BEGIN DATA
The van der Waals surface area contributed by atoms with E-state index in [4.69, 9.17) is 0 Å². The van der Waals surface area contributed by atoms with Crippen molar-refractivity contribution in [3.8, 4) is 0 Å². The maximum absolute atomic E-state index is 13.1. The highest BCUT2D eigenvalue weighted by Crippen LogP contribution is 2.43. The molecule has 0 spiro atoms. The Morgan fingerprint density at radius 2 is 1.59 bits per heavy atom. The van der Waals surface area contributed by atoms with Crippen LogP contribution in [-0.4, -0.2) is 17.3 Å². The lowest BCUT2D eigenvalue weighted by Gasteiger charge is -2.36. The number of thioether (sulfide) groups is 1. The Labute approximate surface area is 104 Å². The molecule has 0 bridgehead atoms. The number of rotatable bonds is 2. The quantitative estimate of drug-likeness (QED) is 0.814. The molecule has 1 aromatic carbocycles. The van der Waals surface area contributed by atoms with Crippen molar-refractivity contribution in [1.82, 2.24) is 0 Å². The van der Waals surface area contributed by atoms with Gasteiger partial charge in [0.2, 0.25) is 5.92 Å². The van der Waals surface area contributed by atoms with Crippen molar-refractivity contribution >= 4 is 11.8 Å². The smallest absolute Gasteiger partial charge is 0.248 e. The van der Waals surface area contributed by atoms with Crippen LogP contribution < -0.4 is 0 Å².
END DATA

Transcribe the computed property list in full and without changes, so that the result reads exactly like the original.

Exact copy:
The van der Waals surface area contributed by atoms with E-state index in [4.69, 9.17) is 0 Å². The van der Waals surface area contributed by atoms with Crippen molar-refractivity contribution in [3.8, 4) is 0 Å². The maximum absolute atomic E-state index is 13.1. The highest BCUT2D eigenvalue weighted by Crippen LogP contribution is 2.43. The molecule has 0 spiro atoms. The Morgan fingerprint density at radius 2 is 1.59 bits per heavy atom. The van der Waals surface area contributed by atoms with Crippen LogP contribution in [-0.4, -0.2) is 17.3 Å². The lowest BCUT2D eigenvalue weighted by Gasteiger charge is -2.36. The number of thioether (sulfide) groups is 1. The Labute approximate surface area is 104 Å². The molecule has 0 bridgehead atoms. The number of rotatable bonds is 2. The quantitative estimate of drug-likeness (QED) is 0.814. The molecule has 1 aromatic carbocycles. The van der Waals surface area contributed by atoms with Crippen molar-refractivity contribution in [1.82, 2.24) is 0 Å². The van der Waals surface area contributed by atoms with Gasteiger partial charge in [0.2, 0.25) is 5.92 Å². The van der Waals surface area contributed by atoms with Crippen molar-refractivity contribution >= 4 is 11.8 Å². The smallest absolute Gasteiger partial charge is 0.248 e. The van der Waals surface area contributed by atoms with Crippen LogP contribution < -0.4 is 0 Å².